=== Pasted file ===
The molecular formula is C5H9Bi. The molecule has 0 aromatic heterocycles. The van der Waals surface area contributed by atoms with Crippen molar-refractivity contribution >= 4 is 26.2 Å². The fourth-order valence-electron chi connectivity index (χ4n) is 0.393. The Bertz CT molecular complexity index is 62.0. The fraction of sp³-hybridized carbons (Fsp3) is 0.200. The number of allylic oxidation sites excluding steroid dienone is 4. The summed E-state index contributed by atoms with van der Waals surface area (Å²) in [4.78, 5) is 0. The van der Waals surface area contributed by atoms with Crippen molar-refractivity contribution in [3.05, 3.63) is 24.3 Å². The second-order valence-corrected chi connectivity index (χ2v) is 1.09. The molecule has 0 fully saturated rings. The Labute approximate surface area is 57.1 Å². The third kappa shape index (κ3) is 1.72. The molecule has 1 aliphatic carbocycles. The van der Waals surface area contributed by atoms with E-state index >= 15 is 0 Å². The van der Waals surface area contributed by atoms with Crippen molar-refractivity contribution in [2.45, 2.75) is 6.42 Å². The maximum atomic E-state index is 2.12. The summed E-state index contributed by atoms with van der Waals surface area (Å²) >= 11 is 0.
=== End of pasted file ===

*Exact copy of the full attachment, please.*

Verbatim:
The molecular formula is C5H9Bi. The molecule has 0 aromatic heterocycles. The van der Waals surface area contributed by atoms with Crippen molar-refractivity contribution >= 4 is 26.2 Å². The fourth-order valence-electron chi connectivity index (χ4n) is 0.393. The Bertz CT molecular complexity index is 62.0. The fraction of sp³-hybridized carbons (Fsp3) is 0.200. The number of allylic oxidation sites excluding steroid dienone is 4. The summed E-state index contributed by atoms with van der Waals surface area (Å²) in [4.78, 5) is 0. The van der Waals surface area contributed by atoms with Crippen molar-refractivity contribution in [3.05, 3.63) is 24.3 Å². The second-order valence-corrected chi connectivity index (χ2v) is 1.09. The molecule has 0 fully saturated rings. The Labute approximate surface area is 57.1 Å². The third kappa shape index (κ3) is 1.72. The molecule has 1 aliphatic carbocycles. The van der Waals surface area contributed by atoms with E-state index >= 15 is 0 Å². The van der Waals surface area contributed by atoms with Crippen molar-refractivity contribution in [2.45, 2.75) is 6.42 Å². The maximum atomic E-state index is 2.12. The summed E-state index contributed by atoms with van der Waals surface area (Å²) >= 11 is 0.